Tag Archives: parents

My Father is Sick, My Mother Doesn’t Even Know How to Pay the Bills

Far across the country, my father is lying in bed, fighting off illness, and my mother is fretting that the lights are going to turn off because the electric bill hasn’t been paid.

My dad is in his late 50s and has been suffering from diabetes and obesity for years. He has refused to treat his condition properly, and has not taken the insulin prescribed to him because he said that it was impossible to lose weight on it. Of course, the way he eats with no exercise, it’s not possible to lose weight in a healthy way.

He’s supposed to go to the doctor to get checkups every few months but he hadn’t been to the doctor in over a year. That is, until this past week, when his health quickly deteriorated and has left him bed ridden.

But, being the stubborn guy that he is, he’s still telling my mom to bring him the bills to pay. He can’t even get out of the bed, yet he won’t let her pay the bills.

The saddest thing of all might be the fact that my mother doesn’t even know how to pay the bills to begin with. I mean, she could pay them, but she has no idea how much money my dad has in his accounts, or how much is saved for their future. If any credit card bills don’t get paid, it’s on her credit history as much as it is his.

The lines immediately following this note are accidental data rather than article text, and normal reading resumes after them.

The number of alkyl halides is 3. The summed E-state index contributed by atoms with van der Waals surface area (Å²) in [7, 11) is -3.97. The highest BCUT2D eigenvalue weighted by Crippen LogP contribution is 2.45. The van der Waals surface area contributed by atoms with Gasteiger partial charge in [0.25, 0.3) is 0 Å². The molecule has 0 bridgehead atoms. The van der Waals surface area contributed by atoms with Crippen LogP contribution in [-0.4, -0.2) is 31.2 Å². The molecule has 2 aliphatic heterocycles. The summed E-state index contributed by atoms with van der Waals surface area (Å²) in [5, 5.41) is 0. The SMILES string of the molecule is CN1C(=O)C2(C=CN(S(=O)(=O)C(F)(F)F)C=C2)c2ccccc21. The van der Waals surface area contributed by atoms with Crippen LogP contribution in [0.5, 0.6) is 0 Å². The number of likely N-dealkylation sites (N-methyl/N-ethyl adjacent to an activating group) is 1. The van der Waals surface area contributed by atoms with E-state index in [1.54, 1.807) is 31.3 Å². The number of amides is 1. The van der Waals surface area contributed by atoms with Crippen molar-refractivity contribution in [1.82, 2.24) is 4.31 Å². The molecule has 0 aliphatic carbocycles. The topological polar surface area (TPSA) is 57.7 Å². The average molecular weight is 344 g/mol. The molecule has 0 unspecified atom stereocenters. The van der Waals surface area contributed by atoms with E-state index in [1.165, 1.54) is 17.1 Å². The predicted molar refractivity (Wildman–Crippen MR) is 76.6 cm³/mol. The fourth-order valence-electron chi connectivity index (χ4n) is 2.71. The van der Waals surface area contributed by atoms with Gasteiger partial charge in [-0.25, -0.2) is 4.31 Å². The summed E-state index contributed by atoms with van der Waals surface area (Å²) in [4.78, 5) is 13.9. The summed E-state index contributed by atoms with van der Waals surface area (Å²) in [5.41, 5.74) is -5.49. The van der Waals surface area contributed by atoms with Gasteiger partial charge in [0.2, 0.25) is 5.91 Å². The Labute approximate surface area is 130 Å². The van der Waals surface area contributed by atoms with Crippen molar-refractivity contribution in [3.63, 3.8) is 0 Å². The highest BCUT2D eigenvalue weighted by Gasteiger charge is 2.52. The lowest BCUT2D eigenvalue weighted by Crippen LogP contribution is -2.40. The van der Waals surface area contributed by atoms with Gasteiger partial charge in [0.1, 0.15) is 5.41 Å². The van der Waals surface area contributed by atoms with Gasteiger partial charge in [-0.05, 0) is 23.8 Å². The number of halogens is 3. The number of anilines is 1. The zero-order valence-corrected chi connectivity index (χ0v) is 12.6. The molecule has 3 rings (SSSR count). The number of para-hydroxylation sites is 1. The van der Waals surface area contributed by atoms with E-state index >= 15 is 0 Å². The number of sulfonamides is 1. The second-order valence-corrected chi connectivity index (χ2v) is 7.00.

My father finally went to the doctor. It sounds like there are more problems than just the discomforting illness that sent him into the doctor in the first place. They did some blood work and determined that there’s something wrong with his prostate. It’s either an infection or cancer, apparently. They’re giving him antibiotics to try to clear up the infection but if that doesn’t work it might be malignant.

Given that my dad hasn’t been to the doctor in forever, he’s probably waited too long to treat any sort of cancer if that indeed is his infliction.

My father and I don’t have a close relationship, but I’m still scared for him, and for my mom. I’ve accepted for a long time that he could just die and be gone any day, the way he takes care of himself. Still, I don’t want it to happen, obviously.

My mom said he hasn’t said he’s scared, but he at the very least admitted to her that she was right – that he should have gone to the doctor sooner. For anyone who knows my dad, him admitting to my mom that she was right says a lot about his view on his condition at this point.

He’s been in the hospital before, but it wasn’t enough to scare him to get healthy. He doesn’t seem to believe he can, or he doesn’t care to do it.